Health-care costs in the United States and Canada are concerns for citizens and politicians. The question is, how can we devise a system wherein people’s medical bills are covered but individuals attempt to reduce costs? An American company has come up with a possible solution.
Golden Rule is an insurance company in Indiana with 1,300 employees. The company offered its employees a choice of programs. One choice was a medical savings account (MSA) plan. Here’s how it works. To ensure that a major illness or accident does not financially destroy an employee, Golden Rule offers catastrophic insurance—a policy that covers all expenses above $2,000 per year. At the beginning of the year, the company deposits $1,000 (for a single employee) and $2,000 (for an employee with a family) into the MSA. For minor expenses, the employee pays from his or her MSA.
As an incentive for the employee to spend wisely, any money left in the MSA at the end of the year can be withdrawn by the employee. To determine how well it works, a random sample of employees who opted for the medical savings account plan was compared to employees who chose the regular plan. At the end of the year, the medical expenses for each employee were recorded. Critics of MSA say that the plan leads to poorer health care, and as a result employees are less likely to be in excellent health.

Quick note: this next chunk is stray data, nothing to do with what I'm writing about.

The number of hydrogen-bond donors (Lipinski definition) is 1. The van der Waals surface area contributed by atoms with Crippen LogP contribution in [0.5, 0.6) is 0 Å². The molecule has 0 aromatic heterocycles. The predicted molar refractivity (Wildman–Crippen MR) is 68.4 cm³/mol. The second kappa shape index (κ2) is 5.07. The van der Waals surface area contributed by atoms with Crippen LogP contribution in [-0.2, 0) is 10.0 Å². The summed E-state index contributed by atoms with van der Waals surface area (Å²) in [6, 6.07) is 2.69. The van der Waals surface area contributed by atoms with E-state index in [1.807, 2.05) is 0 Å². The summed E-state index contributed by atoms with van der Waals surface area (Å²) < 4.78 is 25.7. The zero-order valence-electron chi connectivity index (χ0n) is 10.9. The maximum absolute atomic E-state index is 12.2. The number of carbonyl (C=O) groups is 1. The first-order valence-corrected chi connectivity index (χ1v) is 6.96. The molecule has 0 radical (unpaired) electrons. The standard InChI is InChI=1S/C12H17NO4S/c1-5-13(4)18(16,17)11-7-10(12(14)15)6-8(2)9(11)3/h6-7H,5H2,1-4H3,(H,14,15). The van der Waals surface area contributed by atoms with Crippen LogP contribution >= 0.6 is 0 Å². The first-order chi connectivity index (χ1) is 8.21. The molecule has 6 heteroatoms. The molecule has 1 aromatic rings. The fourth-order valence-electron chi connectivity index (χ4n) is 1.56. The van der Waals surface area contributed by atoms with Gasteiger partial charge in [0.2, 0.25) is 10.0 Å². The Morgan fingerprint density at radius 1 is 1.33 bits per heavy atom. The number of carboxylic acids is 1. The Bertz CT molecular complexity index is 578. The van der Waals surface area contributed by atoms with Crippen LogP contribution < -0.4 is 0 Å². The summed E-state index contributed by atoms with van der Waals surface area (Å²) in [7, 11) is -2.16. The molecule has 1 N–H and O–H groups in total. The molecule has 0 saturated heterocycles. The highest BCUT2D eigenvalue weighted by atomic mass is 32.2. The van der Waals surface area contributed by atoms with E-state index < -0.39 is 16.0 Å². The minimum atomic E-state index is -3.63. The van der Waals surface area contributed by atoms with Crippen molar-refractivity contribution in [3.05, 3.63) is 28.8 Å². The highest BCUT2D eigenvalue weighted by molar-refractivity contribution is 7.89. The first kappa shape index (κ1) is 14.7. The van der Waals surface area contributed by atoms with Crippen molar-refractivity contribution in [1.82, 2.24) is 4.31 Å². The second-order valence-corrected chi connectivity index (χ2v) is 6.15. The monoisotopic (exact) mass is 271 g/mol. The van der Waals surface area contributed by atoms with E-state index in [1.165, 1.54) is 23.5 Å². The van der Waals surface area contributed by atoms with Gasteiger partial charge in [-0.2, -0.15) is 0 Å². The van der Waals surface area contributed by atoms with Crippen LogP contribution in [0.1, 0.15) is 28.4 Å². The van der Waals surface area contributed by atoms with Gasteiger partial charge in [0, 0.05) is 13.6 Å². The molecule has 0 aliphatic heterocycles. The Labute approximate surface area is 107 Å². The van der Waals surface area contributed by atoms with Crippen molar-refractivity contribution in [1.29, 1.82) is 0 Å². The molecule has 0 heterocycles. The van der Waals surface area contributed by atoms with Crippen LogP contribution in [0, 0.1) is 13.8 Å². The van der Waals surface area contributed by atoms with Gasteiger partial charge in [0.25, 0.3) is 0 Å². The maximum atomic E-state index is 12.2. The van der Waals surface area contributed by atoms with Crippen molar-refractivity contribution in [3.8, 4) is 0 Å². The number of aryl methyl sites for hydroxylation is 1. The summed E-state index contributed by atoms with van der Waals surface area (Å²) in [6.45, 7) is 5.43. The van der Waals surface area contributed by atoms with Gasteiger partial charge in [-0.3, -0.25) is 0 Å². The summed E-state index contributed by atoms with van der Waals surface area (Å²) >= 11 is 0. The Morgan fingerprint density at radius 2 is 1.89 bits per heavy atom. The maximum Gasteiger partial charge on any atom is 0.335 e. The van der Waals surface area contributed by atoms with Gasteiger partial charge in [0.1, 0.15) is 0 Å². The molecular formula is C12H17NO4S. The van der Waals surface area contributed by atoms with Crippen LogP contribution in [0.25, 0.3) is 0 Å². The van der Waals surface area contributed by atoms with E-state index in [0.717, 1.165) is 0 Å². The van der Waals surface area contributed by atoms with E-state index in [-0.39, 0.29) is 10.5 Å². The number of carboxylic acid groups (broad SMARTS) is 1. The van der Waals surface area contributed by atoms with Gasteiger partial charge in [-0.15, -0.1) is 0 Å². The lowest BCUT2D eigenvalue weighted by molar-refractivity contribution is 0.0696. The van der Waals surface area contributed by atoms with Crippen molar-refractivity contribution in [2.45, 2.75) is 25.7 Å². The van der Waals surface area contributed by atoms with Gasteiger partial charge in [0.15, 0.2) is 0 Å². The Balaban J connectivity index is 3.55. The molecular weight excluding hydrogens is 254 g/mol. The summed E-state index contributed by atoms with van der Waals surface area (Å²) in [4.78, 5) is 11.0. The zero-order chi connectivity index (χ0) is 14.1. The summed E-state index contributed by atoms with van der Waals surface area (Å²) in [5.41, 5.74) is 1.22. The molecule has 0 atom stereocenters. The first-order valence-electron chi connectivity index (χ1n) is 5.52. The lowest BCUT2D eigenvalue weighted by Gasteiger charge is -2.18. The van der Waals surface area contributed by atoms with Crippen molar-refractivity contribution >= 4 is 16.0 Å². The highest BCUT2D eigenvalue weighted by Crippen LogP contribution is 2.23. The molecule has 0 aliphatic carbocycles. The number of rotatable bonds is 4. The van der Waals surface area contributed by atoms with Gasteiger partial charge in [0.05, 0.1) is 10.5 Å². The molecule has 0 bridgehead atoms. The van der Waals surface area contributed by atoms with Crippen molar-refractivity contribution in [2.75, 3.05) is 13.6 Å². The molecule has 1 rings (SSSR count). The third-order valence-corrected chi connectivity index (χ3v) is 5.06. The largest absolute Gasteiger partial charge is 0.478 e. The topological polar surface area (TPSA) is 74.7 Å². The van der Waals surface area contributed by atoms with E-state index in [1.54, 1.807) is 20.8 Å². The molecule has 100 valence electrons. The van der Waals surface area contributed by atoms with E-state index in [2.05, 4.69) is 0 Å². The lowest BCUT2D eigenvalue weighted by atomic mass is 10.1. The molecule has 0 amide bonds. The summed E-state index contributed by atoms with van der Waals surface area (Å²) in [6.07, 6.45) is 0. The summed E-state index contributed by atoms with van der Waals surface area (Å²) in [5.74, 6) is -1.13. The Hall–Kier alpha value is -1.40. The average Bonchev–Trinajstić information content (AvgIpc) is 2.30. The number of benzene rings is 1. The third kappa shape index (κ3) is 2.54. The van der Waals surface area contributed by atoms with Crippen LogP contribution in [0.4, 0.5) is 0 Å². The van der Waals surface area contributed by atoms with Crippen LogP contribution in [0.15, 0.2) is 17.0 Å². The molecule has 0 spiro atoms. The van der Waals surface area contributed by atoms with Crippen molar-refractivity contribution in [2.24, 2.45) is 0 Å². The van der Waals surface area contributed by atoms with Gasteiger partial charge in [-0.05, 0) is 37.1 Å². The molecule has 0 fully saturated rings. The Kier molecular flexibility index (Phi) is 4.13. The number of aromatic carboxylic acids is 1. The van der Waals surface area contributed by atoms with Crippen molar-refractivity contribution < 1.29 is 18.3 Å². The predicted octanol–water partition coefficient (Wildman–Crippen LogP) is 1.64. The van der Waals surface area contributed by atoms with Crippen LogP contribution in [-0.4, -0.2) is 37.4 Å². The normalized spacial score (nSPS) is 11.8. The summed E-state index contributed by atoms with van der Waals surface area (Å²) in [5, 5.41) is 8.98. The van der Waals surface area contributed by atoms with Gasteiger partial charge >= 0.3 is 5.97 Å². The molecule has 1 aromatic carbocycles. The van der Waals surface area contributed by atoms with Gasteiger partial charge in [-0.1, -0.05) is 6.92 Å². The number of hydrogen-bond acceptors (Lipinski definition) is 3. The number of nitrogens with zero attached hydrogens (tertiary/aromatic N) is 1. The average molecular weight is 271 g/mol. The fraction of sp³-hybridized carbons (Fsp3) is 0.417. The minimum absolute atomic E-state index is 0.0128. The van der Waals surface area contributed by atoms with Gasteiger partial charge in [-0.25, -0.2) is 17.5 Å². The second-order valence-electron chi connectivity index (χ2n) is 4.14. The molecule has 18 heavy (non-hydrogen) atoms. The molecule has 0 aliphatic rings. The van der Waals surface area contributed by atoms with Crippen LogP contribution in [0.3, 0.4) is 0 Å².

To address this issue, each employee was examined. The results of the examination were recorded where 1 = excellent health and 2 = not in excellent health
a. Can we infer from these data that MSA is effective in reducing costs?
b. Can we infer that the critics of MSA are correct?

  • CreatedFebruary 03, 2015
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